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Adams and Fields face off again for sheriff | News


In a repeat of the 2018 election, Sheriff Ronnie Fields will again face challenger Steve Adams. Only this time, the race will be contested in the Republican primary in May.

The early voting portion of the primary begins Thursday and runs until 3 p.m. on Saturday, May 14. The statewide primary will take place on May 17.

Fields was elected in 2018 with nearly 74% of the vote, by a tally of 26,256 to Adams’ 9,397.

Adams, widely known as the owner/operator and on-air personality of Talk Radio 990 WEEB for over 30 years, served as the station’s programming director and host of “Mornings With the Leaderman.”

Before coming to the area in this role in 1991, Adams worked as project manager and CEO of Kildaire Farms in Cary from 1975 to 1980, then became president of Steve Adams Construction Company from 1980 to 1995.

Adams said the sheriff’s office was in a “sad state that needs to be fixed” and a business leader was in the best position to accomplish.

“Sheriff’s Department assets are underutilized,” Adams said. “They’re sitting on a gold mine to use, but they need someone with a management background.”

Adams said his acumen from three decades in the private sector could help the sheriff’s office. He cites a belief of former Maricopa County, Arizona Sheriff Joe Arpaio that the job of sheriff is “99% management and 1% enforcement.”

Although he has no formal law enforcement experience, Adams said if elected he would hire a chief deputy to handle the law enforcement side of the office. .

His idea for the office is to make it more privatized to offset taxpayer costs, including renting out unused jail cells and creating a crime lab in the county that could save the county “millions” instead of itself. press the state crime lab.

That, in turn, could lead to faster turnaround times for evidence results and faster trials, he said.

“The big problem is waiting to get the evidence back and while that’s happening the offenders are sitting in jail on our own nickel,” Adams said.

“The sheriff is a bureaucrat, and when he sees a problem, he wants to keep doing things the way they were. I’m an entrepreneur and I look at a challenge and find ways to solve it.

Adams also plans to generate cash flow for the jail, including smaller bonds funded by the sheriff’s office and making the animal shelter a “no-kill” shelter on day one. His definition of no killing means that there is no euthanasia for any animal unless it “could cause danger to itself or to others”.

Adams also has a plan where inmates can be used to help train some of the shelter dogs and improve their adoptability.

Since being elected nearly four years ago, Fields said one of the things he’s most proud of is how the sheriff’s office and other agencies have come together to get things done.

“When we put the handcuffs on the individuals who killed black people – DP and Mary – it was the most heinous crime I’ve seen since taking this job,” Fields said. “To see the entire office come together as a team and work with outside agencies to make this arrest in such a short time was phenomenal.”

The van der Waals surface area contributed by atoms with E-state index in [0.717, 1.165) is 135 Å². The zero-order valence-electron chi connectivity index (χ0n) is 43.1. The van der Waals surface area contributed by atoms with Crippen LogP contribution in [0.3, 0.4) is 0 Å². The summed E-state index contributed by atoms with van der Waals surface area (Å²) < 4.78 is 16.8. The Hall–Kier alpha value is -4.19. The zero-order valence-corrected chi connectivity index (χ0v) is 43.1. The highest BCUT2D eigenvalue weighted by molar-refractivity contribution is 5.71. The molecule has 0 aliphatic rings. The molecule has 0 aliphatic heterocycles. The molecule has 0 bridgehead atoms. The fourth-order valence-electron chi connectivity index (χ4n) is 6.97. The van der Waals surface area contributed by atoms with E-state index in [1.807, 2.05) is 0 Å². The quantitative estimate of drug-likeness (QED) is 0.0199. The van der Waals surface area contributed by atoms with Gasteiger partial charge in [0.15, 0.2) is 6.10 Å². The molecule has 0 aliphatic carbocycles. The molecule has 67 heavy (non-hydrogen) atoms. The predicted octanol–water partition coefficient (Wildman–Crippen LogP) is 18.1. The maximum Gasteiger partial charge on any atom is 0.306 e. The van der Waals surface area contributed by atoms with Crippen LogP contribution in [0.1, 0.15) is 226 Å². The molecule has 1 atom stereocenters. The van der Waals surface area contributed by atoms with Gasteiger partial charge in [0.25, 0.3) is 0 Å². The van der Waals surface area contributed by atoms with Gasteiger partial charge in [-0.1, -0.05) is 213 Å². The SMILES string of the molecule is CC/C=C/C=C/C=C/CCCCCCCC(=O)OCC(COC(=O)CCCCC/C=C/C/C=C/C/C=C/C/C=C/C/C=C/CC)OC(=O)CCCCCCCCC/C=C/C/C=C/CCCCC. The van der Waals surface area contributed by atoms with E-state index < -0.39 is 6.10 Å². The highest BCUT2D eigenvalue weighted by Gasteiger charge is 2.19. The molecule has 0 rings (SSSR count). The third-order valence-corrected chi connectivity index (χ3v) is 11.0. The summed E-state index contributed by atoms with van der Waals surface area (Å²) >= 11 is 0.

Among the initiatives the sheriff’s office has launched under Fields’ watch is the return of community policing to the Seven Lakes/West End area. Fields said he hopes to continue spreading this technique to other areas of the county if he is re-elected for another term.

Inside the Moore County Detention Center, renovations to the old county jail for short-term incarceration and other classrooms and the addition of a full body scanner helped reform and to protect the population.

“(The scanner) has already saved lives. It had its price, but it saved lives. It was a deterrent not to bring drugs and narcotics into the prison,” Fields said. “We’re using it and we’ve set up a classroom for (inmates) to get their (high school equivalency diploma). About 16 people are registered.

“We have reached out to Alcoholics Anonymous and we work with the substance abuse issues that we have in our prison and our community. We don’t just arrest these people. We try to bring them here to make a difference in their lives and to give them options.

Fields said while he liked the changes that happened with county protection during his tenure, there are still areas he would like to see improved that continue to change the law enforcement landscape. . The development of forensic science is one area.

“Not only do law enforcement have to go there, but the bad guys are there too,” Fields said. “We have to stay ahead of the game to work on this part.”

With more than 30 years of law enforcement experience, Fields said he appreciates the support of the community and county government to help the sheriff’s office do the job better.

“They give us money and that allows us to get more tools to give my people to work with,” Fields said of the commissioners. “I don’t have all my wants, but all my needs are met.”

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